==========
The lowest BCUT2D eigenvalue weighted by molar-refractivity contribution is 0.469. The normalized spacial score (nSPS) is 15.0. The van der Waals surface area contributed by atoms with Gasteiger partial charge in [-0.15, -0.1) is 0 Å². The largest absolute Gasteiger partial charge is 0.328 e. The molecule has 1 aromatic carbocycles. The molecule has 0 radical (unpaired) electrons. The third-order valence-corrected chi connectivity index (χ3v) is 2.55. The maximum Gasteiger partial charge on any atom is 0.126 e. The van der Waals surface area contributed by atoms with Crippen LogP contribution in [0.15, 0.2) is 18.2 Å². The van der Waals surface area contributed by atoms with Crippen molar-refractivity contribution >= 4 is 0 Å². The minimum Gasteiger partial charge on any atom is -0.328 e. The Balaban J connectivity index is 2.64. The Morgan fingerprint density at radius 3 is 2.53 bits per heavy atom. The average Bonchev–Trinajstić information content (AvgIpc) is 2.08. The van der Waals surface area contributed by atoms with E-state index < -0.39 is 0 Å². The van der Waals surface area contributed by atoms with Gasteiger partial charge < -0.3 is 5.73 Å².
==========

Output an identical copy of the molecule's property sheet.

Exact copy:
The lowest BCUT2D eigenvalue weighted by molar-refractivity contribution is 0.469. The normalized spacial score (nSPS) is 15.0. The van der Waals surface area contributed by atoms with Gasteiger partial charge in [-0.15, -0.1) is 0 Å². The largest absolute Gasteiger partial charge is 0.328 e. The molecule has 1 aromatic carbocycles. The molecule has 0 radical (unpaired) electrons. The third-order valence-corrected chi connectivity index (χ3v) is 2.55. The maximum Gasteiger partial charge on any atom is 0.126 e. The van der Waals surface area contributed by atoms with Crippen LogP contribution in [0.15, 0.2) is 18.2 Å². The van der Waals surface area contributed by atoms with Crippen molar-refractivity contribution >= 4 is 0 Å². The minimum Gasteiger partial charge on any atom is -0.328 e. The Balaban J connectivity index is 2.64. The Morgan fingerprint density at radius 3 is 2.53 bits per heavy atom. The average Bonchev–Trinajstić information content (AvgIpc) is 2.08. The van der Waals surface area contributed by atoms with E-state index < -0.39 is 0 Å². The van der Waals surface area contributed by atoms with Gasteiger partial charge < -0.3 is 5.73 Å².